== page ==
The Lava Dome – Volcanic or lava domes are formed by relatively small, bulging masses of lava too viscous to flow any great distance. As a result, the lava piles over and around its vent. A dome grows largely by expansion from within. As it grows its outer surface cools and hardens, then shatters, spilling loose fragments down its sides.
The Stratovolcano or Composite – These are typically steep-sided, symmetrical cones of large dimension built of alternating layers of lava flows, volcanic ash, cinders, blocks, and bombs. The essential feature of a composite volcano is a conduit system through which magma from a reservoir deep in the Earth’s crust rises to the surface. The volcano is built up by the accumulation of material erupted through the conduit and increases in size as lava, cinders, ash, etc., are added to its slopes.
The Caldera – Caldera volcanoes are the most powerful and catastrophic types of volcanoes. This type of volcano is shaped more like an inverse volcano. An enormous magma chamber bulges up beneath the ground from the extremely high pressures of the trapped gases within. Caldera volcanoes are the largest on earth, with some calderas measuring from 15 to 100 kilometers wide.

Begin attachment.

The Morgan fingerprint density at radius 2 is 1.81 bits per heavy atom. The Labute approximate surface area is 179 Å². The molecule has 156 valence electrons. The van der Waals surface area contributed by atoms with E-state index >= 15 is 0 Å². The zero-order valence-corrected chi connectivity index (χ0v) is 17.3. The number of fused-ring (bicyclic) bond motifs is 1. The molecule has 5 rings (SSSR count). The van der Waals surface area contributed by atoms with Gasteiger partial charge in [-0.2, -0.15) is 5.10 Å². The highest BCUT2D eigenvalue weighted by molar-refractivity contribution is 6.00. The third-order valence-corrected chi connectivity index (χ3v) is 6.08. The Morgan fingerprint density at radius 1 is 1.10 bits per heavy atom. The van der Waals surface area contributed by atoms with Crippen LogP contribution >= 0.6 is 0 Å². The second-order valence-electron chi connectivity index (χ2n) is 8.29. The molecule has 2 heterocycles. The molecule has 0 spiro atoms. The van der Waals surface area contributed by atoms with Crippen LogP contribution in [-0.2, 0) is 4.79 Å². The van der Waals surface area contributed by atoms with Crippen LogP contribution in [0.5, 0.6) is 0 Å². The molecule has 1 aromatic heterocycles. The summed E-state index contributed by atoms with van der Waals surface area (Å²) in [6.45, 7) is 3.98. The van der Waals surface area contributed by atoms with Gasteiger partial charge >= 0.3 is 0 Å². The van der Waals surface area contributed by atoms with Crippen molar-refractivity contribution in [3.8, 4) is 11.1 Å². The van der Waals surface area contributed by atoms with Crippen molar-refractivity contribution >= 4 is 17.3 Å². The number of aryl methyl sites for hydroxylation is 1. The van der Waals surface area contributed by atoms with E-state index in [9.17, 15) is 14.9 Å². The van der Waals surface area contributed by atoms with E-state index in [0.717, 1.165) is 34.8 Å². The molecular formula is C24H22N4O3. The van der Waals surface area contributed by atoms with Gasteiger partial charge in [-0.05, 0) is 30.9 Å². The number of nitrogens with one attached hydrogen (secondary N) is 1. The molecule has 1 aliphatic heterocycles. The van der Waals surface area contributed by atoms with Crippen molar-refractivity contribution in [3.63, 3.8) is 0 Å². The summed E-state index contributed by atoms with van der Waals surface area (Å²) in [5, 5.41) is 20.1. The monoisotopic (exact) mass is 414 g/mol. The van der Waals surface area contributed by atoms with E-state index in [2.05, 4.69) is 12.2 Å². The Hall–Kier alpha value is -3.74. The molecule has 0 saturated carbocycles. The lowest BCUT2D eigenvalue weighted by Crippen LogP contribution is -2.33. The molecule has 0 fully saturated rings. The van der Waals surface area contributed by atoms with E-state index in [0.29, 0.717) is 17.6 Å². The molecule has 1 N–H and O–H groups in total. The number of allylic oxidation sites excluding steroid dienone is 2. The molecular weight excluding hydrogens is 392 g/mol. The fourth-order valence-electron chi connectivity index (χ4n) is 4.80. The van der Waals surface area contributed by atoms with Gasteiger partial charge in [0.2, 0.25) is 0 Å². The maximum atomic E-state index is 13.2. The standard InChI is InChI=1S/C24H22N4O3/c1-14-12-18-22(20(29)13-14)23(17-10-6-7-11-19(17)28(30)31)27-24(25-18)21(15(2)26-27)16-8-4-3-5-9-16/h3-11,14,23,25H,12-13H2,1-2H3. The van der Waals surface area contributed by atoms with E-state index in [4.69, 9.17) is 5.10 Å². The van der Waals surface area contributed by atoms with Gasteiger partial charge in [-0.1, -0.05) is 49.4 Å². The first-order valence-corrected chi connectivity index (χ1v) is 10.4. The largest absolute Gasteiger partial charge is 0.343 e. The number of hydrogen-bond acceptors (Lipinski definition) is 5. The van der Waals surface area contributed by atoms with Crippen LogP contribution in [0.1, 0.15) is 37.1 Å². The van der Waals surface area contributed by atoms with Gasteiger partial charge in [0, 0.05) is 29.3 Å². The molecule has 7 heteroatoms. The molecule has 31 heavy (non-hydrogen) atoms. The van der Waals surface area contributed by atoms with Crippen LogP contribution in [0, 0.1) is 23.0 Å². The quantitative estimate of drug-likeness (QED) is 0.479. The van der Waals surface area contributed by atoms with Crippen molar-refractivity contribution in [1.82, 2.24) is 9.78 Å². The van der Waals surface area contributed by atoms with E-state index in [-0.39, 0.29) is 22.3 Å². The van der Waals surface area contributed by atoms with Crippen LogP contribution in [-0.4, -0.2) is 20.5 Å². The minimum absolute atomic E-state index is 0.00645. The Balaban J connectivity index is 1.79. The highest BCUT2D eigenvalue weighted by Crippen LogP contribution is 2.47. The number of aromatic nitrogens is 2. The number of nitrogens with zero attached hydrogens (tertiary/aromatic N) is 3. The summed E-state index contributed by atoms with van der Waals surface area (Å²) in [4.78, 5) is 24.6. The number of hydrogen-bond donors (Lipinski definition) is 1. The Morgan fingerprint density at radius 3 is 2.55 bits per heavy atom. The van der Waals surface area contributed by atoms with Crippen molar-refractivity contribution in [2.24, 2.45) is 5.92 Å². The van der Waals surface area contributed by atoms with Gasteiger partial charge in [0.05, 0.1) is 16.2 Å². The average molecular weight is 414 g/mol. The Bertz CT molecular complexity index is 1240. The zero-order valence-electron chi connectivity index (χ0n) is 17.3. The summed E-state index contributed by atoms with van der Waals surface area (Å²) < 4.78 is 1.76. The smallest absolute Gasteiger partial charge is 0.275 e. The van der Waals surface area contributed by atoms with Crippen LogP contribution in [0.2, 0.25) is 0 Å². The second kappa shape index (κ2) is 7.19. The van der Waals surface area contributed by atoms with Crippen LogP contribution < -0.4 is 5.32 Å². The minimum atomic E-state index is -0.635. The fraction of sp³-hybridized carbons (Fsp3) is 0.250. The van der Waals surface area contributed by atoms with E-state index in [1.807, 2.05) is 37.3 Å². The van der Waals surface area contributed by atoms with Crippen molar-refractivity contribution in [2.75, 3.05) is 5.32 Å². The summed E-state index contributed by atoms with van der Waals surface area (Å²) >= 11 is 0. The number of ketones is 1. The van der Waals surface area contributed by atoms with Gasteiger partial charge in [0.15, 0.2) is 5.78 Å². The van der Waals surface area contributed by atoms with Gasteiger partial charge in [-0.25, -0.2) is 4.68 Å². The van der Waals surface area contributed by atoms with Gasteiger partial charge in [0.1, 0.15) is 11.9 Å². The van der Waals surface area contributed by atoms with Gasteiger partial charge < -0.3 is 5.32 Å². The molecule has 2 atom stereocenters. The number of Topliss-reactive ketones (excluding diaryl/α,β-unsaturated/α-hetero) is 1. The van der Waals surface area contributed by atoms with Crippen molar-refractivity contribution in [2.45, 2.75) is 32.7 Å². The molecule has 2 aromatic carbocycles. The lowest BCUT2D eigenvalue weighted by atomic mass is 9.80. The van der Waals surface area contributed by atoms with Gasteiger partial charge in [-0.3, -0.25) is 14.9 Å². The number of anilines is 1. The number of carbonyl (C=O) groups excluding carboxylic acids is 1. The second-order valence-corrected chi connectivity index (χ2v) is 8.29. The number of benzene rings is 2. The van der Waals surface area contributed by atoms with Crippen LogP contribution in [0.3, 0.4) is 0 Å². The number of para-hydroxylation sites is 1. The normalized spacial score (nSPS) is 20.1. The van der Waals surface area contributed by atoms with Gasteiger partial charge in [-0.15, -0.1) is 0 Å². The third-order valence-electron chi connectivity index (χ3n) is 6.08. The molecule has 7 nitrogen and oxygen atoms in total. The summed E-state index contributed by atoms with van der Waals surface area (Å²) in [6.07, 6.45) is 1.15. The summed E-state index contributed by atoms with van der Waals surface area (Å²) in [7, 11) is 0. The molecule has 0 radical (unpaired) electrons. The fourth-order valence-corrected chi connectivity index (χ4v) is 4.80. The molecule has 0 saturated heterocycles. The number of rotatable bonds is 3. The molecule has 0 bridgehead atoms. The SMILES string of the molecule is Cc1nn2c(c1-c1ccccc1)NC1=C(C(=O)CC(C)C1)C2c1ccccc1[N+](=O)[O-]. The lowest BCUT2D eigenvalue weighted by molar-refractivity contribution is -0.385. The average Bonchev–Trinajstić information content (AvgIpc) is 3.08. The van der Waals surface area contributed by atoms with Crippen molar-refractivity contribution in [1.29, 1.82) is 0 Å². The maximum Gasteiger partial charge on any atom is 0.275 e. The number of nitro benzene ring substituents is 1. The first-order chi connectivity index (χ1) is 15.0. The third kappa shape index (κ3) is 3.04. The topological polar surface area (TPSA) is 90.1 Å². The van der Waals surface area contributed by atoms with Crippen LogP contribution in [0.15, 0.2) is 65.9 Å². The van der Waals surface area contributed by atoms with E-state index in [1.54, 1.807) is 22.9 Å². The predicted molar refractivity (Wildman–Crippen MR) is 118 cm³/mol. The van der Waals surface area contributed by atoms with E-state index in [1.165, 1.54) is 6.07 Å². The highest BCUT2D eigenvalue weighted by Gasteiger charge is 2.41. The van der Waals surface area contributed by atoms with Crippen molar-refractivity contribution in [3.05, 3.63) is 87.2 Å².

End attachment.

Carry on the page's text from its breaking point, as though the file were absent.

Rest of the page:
There are three major types of volcanic eruptions:
1. Hawaiian Eruptions
Hawaiian eruptions are neither explosive nor destructive. The lava thrown out is low in gas content and it flows down slowly. Sometimes the volcanoes throw up a fire fountain where bright lava is sprayed into the air for several hours or few minutes. However, the most common form is the lava lake where the lava forms craters or depressions.
2. Strombolian Eruptions
Though these eruptions are not dangerous, they are more impressive than Hawaiian eruptions. There are regular eruptions where the small amounts of lava are exuded into the air followed by booming sounds. The Strombolian eruptions produce small quantities of ashy tephra.
3. Plinian Eruptions